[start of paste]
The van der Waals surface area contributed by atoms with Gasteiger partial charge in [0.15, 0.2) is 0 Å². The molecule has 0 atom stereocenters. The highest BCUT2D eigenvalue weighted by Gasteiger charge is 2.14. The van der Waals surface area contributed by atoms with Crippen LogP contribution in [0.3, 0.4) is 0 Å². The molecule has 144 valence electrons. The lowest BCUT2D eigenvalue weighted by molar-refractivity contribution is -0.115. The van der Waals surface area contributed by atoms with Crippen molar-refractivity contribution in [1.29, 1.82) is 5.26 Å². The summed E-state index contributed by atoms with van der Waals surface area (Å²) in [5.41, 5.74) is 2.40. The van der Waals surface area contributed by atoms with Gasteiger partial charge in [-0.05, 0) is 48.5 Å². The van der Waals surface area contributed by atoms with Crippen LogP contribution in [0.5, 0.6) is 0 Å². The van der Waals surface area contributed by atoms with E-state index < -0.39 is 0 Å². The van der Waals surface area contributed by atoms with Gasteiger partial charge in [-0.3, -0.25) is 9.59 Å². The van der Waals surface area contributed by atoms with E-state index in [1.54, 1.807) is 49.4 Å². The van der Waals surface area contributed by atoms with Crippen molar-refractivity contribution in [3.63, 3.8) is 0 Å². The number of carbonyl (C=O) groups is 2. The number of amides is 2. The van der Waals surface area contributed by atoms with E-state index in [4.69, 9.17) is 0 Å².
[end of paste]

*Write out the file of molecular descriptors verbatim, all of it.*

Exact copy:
The van der Waals surface area contributed by atoms with Gasteiger partial charge in [0.15, 0.2) is 0 Å². The molecule has 0 atom stereocenters. The highest BCUT2D eigenvalue weighted by Gasteiger charge is 2.14. The van der Waals surface area contributed by atoms with Crippen LogP contribution in [0.3, 0.4) is 0 Å². The molecule has 144 valence electrons. The lowest BCUT2D eigenvalue weighted by molar-refractivity contribution is -0.115. The van der Waals surface area contributed by atoms with Crippen molar-refractivity contribution in [1.29, 1.82) is 5.26 Å². The summed E-state index contributed by atoms with van der Waals surface area (Å²) in [5.41, 5.74) is 2.40. The van der Waals surface area contributed by atoms with Gasteiger partial charge in [-0.05, 0) is 48.5 Å². The van der Waals surface area contributed by atoms with Crippen LogP contribution in [0.5, 0.6) is 0 Å². The van der Waals surface area contributed by atoms with E-state index < -0.39 is 0 Å². The van der Waals surface area contributed by atoms with Gasteiger partial charge in [-0.3, -0.25) is 9.59 Å². The van der Waals surface area contributed by atoms with E-state index in [1.54, 1.807) is 49.4 Å². The van der Waals surface area contributed by atoms with Crippen molar-refractivity contribution in [3.63, 3.8) is 0 Å². The number of carbonyl (C=O) groups is 2. The number of amides is 2. The van der Waals surface area contributed by atoms with E-state index in [4.69, 9.17) is 0 Å².